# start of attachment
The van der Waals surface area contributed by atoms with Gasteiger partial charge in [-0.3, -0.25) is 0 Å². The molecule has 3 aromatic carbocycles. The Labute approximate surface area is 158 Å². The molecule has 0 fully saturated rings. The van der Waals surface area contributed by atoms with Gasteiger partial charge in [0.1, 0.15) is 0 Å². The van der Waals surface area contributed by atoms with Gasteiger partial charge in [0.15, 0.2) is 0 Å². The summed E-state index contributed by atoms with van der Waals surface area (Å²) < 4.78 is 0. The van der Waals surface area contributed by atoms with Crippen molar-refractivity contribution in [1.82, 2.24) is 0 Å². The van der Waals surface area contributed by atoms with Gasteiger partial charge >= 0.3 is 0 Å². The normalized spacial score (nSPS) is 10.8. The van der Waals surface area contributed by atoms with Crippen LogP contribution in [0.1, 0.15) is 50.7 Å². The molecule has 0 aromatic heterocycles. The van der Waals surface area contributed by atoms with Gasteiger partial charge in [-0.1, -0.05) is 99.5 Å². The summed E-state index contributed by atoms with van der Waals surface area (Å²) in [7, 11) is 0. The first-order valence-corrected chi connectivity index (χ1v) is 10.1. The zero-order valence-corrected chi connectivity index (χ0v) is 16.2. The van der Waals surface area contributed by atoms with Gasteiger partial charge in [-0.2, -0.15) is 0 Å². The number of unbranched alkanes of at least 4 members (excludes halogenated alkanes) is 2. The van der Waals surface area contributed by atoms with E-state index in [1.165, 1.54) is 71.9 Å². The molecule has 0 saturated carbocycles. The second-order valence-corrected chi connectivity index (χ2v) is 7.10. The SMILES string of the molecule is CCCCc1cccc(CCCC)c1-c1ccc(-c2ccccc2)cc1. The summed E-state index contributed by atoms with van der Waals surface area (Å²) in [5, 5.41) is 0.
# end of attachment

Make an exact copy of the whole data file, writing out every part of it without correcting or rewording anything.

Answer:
The van der Waals surface area contributed by atoms with Gasteiger partial charge in [-0.3, -0.25) is 0 Å². The molecule has 3 aromatic carbocycles. The Labute approximate surface area is 158 Å². The molecule has 0 fully saturated rings. The van der Waals surface area contributed by atoms with Gasteiger partial charge in [0.1, 0.15) is 0 Å². The van der Waals surface area contributed by atoms with Gasteiger partial charge in [0.15, 0.2) is 0 Å². The summed E-state index contributed by atoms with van der Waals surface area (Å²) < 4.78 is 0. The van der Waals surface area contributed by atoms with Crippen molar-refractivity contribution in [1.82, 2.24) is 0 Å². The van der Waals surface area contributed by atoms with Gasteiger partial charge >= 0.3 is 0 Å². The normalized spacial score (nSPS) is 10.8. The van der Waals surface area contributed by atoms with Crippen LogP contribution in [0.1, 0.15) is 50.7 Å². The molecule has 0 aromatic heterocycles. The van der Waals surface area contributed by atoms with Gasteiger partial charge in [-0.1, -0.05) is 99.5 Å². The summed E-state index contributed by atoms with van der Waals surface area (Å²) in [7, 11) is 0. The first-order valence-corrected chi connectivity index (χ1v) is 10.1. The zero-order valence-corrected chi connectivity index (χ0v) is 16.2. The van der Waals surface area contributed by atoms with Gasteiger partial charge in [-0.2, -0.15) is 0 Å². The number of unbranched alkanes of at least 4 members (excludes halogenated alkanes) is 2. The van der Waals surface area contributed by atoms with E-state index in [1.165, 1.54) is 71.9 Å². The molecule has 0 saturated carbocycles. The second-order valence-corrected chi connectivity index (χ2v) is 7.10. The SMILES string of the molecule is CCCCc1cccc(CCCC)c1-c1ccc(-c2ccccc2)cc1. The summed E-state index contributed by atoms with van der Waals surface area (Å²) in [5, 5.41) is 0.